The Bush administration is planning to send some 21,000 troops into Iraq in addition to the 138,000 already there, in a last-ditch effort to restore security in the country.
 
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Josh Rushing, Al Jazeera's military analyst, said the British move could cause problems for the Bush administration which is trying to argue for an escalation in US troops in Iraq when its main ally seems to be pulling out.
 
He said Blair's reported announcement would make the argument in Washington for what is being called a "troop surge" much more difficult to maintain.
 
"What was once called the coalition of the willing, was really just the US and Britain – and now Britain seem to be pulling out," he said.
 
Britain currently has about 7,100 troops in Iraq, most of them based around the southern city of Basra.
 
The British force is the second-largest foreign contingent of soldiers after that of the United States, which has more than 140,000 troops in Iraq.
 
'Grateful'
 
Britain in Iraq

Peak of 46,000 UK troops deployed for 2003 invasion

 

Some 7,100 still serving in Iraq, several hundred others on ships in Gulf

 

132 UK soldiers have died in Iraq since 2003

 

British operations in Iraq under codenamed Operation TELIC

 

Troops largely deployed in southern Iraq mainly based in Basra, small number also based in Baghdad

 

10 soldiers killed in aircraft crash in early 2005, single largest loss of life for British troops

 

Total cost to UK of Iraq war to date: about $7.8 bn

Gordon Johndroe, a spokesman for the Bush's administration's National Security Council, said Blair had informed Bush of his plans to withdraw troops on Tuesday morning.
 
He suggested that Blair's move was a signal of increasing stability in Iraq.
 
"President Bush sees this as a sign of success and what is possible for us once we help the Iraqis deal with the sectarian violence in Baghdad," Johndroe said.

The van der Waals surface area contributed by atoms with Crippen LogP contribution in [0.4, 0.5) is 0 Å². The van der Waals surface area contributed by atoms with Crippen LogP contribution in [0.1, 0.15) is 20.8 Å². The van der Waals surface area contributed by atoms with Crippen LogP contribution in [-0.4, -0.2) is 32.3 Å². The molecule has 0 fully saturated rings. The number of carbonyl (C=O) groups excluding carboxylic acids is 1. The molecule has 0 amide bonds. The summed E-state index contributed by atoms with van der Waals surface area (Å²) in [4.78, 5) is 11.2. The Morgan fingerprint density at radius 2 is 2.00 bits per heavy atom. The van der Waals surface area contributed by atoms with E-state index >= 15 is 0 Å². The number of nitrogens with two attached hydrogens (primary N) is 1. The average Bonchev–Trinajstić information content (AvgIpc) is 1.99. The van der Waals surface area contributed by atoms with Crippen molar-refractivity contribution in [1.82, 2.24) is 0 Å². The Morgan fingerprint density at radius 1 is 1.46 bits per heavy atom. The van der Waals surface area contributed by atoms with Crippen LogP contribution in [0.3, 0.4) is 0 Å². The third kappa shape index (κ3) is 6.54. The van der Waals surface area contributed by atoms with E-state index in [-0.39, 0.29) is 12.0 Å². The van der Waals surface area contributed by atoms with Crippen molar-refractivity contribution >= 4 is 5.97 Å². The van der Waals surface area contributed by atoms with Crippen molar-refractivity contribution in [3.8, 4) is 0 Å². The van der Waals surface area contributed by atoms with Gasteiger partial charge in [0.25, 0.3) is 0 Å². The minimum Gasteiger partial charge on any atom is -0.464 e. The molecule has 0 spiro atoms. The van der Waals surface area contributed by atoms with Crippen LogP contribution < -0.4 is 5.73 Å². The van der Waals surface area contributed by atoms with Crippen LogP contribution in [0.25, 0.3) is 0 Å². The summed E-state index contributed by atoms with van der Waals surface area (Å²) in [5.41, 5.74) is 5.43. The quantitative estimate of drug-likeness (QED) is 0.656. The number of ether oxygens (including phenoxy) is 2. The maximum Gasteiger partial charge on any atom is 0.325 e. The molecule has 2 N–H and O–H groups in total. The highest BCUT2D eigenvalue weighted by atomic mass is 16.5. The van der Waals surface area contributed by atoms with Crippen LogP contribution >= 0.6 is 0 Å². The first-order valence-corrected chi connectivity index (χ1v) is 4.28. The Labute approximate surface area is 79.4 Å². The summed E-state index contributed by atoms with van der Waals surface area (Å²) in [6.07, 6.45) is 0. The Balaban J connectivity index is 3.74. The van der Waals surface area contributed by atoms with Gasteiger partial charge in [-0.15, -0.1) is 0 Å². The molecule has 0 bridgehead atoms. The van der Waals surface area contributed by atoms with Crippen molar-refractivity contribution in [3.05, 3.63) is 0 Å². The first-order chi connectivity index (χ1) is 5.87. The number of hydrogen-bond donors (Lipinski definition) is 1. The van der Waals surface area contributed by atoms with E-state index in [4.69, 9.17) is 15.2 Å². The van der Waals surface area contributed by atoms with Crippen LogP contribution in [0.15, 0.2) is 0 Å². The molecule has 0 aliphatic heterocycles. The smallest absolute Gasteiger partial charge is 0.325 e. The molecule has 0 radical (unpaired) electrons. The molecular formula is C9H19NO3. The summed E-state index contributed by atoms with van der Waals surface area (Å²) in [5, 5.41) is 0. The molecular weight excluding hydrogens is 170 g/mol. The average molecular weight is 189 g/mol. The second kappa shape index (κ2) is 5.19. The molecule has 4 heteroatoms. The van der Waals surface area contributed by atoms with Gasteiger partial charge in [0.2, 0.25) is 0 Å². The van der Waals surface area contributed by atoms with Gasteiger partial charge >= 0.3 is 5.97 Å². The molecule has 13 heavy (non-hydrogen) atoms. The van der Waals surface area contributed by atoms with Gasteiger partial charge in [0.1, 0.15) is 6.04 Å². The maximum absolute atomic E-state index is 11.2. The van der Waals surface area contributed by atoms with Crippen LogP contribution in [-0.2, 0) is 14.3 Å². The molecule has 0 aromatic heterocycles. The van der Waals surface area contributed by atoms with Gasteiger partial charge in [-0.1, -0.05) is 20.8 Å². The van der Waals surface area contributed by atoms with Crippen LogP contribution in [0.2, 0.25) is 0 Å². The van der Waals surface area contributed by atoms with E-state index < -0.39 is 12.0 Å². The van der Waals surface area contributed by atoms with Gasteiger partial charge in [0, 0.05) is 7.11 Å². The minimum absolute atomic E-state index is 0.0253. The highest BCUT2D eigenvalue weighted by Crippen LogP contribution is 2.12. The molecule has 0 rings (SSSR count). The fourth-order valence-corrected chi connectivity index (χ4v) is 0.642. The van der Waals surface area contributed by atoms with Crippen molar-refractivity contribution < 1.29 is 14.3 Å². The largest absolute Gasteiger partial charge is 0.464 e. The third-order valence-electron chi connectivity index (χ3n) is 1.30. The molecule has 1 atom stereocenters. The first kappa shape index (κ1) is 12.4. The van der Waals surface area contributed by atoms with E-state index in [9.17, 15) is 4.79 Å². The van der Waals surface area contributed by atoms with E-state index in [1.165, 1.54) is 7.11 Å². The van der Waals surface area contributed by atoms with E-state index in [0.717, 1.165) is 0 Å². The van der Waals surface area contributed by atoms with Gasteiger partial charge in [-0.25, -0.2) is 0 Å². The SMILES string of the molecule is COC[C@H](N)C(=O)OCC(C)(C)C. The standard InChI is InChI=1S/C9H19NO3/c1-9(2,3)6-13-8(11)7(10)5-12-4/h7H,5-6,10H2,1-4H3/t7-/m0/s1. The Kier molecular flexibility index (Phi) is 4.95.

"The president is grateful for the support of the British Forces in the past and into the future.
 
"While the United Kingdom is maintaining a robust force in southern Iraq, we're pleased that conditions in Basra have improved sufficiently that they are able to transition more control to the Iraqis."
 
He added: "The United States shares the same goal of turning responsibility over to the Iraqi Security Forces and reducing the number of American troops in Iraq."
 
Analysts predict further violence
 
Colonel Bob Stewart, the former commander of British forces in Bosnia, said that while Iraqi troops might soon replace British troops on the streets of Basra, the UK's involvement in southern Iraq was far from at an end.
 
"The British have decided that in order to get out the precondition is that the 10th Iraqi Army division must be good enough, so they have put an enormous amount of time and effort into training them," he told Al Jazeera.

"The British have always wanted to get out ... but they'll be putting a masssive effort into continuing the training and the training will continue I expect long after the British soldiers have come of the Iraqi streets.

"The British can't withdraw until they feel the Iraqi armed forces are in a position to do the job without support."